Feminism as a Scientific Issue in Contemporary Kazakhstan

The struggle for women’s rights has not lost its relevance even in the 21st century. What does “feminism” encompass, and why does it continue to attract a significant number of researchers? Today, we will delve into these and other topics with our guest, Ilona Salnikova, a first-year student majoring in “Foreign Language,” who willingly answered my questions.

  • Ilona, how did you come to choose such a topic for your research?
  • The topic of social justice and gender equality has been of interest to me since my school days.
  • Why do you believe that feminism in Kazakhstan is a social phenomenon that has not yet been thoroughly studied?
  • This phenomenon remains understudied because, in order to achieve complete gender equality in our country, we would need to dispel religious, gender, and age-related stereotypes. At present, I believe that our country is not prepared for this transition.
  • How did your introduction to this field of study in the public consciousness begin?
  • It started in the 9th grade, following a discussion on the topic of “What is the ‘ideal’ state for you?” I began to ponder, “Could the “ideal” state be one where there are no gender stereotypes, no remnants of the Soviet era, and no infringement on people’s rights, especially women’s rights?” From that point on, I delved deeper into this topic, exploring every aspect, and that’s how I found my way into the world of feminism.
  • Do you not think that over the course of more than thirty years, feminism is still not fully understood, and the trends of its development on a global scale have ceased to be relevant?
  • Feminism is indeed understood, but the issue lies in the fact that our society is not ready to fully embrace it. We are already ingrained with a patriarchal model and a traditional “ұят” (Kazakh [uyat]: “shame”) upbringing . Why change anything?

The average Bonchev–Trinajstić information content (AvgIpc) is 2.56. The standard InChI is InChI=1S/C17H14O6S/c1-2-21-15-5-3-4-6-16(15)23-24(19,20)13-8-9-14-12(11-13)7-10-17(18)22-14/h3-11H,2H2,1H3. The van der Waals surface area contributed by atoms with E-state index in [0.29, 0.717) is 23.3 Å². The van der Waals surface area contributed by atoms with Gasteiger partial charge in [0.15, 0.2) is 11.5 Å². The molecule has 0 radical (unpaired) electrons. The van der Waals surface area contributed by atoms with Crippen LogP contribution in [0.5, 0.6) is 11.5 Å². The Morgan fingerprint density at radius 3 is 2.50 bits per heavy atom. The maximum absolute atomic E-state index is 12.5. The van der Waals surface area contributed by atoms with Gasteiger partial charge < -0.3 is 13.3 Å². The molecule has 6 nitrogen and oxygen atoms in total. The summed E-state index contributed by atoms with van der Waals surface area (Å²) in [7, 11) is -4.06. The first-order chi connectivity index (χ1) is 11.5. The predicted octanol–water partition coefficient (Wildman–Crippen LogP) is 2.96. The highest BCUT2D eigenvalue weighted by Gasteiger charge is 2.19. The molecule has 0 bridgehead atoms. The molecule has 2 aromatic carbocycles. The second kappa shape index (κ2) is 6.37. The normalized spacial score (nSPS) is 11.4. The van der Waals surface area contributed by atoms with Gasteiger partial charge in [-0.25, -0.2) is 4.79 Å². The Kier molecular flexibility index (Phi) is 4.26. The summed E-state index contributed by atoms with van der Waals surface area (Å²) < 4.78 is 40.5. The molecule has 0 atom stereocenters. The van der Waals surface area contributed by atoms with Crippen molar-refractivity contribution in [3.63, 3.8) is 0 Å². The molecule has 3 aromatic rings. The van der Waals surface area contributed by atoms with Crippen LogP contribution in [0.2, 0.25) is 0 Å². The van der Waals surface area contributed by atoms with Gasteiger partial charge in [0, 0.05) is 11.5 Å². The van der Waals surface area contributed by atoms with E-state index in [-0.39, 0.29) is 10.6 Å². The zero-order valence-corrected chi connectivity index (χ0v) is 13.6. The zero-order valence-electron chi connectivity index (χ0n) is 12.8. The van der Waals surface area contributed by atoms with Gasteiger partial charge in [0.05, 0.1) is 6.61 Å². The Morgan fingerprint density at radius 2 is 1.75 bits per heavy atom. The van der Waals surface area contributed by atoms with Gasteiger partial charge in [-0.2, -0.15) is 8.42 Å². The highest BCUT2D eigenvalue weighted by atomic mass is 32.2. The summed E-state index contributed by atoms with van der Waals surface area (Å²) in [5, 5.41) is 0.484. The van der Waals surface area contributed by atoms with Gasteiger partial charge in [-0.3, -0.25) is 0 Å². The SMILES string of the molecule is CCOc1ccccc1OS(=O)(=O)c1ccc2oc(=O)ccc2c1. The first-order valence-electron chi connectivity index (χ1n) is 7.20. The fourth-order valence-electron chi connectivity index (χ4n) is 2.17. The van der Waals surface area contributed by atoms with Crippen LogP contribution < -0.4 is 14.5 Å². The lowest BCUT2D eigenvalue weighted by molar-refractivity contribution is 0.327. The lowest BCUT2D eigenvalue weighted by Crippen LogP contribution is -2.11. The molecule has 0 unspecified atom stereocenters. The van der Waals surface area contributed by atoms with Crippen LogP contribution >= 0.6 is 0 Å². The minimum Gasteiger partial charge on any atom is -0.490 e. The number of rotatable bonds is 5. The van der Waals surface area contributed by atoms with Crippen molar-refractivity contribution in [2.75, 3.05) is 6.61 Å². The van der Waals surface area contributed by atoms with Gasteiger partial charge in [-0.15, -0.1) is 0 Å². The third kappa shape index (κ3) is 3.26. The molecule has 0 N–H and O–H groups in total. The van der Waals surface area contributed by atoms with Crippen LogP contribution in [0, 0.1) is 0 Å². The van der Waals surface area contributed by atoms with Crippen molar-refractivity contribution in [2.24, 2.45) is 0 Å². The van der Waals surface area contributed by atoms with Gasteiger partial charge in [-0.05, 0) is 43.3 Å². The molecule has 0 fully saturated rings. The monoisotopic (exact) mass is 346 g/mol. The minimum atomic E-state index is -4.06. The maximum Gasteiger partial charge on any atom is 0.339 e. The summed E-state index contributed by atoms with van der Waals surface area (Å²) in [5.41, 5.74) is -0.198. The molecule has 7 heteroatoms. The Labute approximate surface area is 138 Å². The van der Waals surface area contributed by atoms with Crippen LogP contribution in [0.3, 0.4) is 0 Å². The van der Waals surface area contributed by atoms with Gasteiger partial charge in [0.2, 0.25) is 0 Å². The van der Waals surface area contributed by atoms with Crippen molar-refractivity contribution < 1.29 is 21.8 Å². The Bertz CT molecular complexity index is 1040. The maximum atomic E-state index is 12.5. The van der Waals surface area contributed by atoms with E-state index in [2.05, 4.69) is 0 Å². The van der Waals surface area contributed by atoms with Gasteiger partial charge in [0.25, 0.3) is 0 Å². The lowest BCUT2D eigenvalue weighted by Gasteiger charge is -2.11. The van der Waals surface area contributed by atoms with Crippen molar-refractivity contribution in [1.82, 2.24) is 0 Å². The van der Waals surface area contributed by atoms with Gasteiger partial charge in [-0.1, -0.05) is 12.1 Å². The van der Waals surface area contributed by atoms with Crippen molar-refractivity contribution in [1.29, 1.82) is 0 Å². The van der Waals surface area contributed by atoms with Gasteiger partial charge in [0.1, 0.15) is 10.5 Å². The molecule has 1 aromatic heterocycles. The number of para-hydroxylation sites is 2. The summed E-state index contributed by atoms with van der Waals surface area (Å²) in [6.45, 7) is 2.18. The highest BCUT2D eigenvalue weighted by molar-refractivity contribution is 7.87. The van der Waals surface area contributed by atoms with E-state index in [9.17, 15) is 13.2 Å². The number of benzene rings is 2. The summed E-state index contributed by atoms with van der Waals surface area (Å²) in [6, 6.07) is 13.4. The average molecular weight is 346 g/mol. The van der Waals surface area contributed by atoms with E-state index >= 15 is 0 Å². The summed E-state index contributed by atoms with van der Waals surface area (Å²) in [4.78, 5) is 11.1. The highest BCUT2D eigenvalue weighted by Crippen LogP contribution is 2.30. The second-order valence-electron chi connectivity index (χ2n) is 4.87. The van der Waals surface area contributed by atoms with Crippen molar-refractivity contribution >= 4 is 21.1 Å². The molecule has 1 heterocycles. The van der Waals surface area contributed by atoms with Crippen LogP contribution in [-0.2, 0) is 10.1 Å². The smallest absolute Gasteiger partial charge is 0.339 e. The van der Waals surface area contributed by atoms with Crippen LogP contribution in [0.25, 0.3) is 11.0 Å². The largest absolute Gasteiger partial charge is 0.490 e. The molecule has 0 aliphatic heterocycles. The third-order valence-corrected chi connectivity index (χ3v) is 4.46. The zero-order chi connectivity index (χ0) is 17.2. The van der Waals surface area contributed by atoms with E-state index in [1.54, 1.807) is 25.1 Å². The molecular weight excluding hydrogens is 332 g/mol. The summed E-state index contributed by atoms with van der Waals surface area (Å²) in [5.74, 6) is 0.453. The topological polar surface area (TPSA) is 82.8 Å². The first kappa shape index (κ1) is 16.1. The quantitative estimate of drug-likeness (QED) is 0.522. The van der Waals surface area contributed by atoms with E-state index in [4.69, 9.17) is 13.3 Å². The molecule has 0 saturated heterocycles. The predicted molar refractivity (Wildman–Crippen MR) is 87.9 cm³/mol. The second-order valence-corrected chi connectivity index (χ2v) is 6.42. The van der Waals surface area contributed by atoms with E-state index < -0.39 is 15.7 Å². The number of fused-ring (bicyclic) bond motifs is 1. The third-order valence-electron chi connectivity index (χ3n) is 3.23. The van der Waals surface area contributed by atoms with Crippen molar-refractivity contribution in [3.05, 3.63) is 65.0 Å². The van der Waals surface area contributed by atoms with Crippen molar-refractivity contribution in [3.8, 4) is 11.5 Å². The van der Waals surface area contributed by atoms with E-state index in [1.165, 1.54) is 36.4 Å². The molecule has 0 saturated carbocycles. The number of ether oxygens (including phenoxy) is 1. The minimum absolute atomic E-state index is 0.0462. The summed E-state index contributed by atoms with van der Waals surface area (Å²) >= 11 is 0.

• Speaking of feminism from a historical perspective, how many people have made a significant impact, and who were the individuals who initiated its study and provided a precise definition to this phenomenon?
  • Well, first of all, I would like to highlight Abigail Smith Adams. She was the first woman to initiate this movement. I would also like to mention Simone de Beauvoir, who wrote the book “The Second Sex,” where she addressed gender stereotype issues.
  • In your opinion, are there organizations in Kazakhstan that are dedicated to protecting women’s rights and genuinely serve the goal of gender equality? Could it be that the Western influence introduced is just a beautiful facade for the perfect path to undermining traditional values in Kazakhstan?
  • I believe it’s not yet time to draw definitive conclusions on this matter. I can assess it only after completing and defending my work in a research project. Time will tell.

I would like to thank Ilona for this interesting meeting and wish her success. In conclusion, I’d like to end our interview with the words of Abigail Adams, the first feminist who passionately stated, “The fact that your gender is by its nature tyrannical is such an obvious truth that it requires no debate, except for those among you who, fortunately, willingly shed the harsh title of ‘lord’ in favor of a more tender and beloved name, ‘friend.’ So why not strip power from those wicked and lawless individuals who use us with impunity, displaying cruelty and contempt? Wise men throughout the ages have rejected such customs that treat us merely as vassals of your gender.”

We cannot prove the contrary, but we should certainly listen. After all, the battle of the sexes has never led to the absolute victory of humanity. So, let’s learn to listen to one another.

S. Yu. Smirnov, Senior Lecturer at the Department of GED

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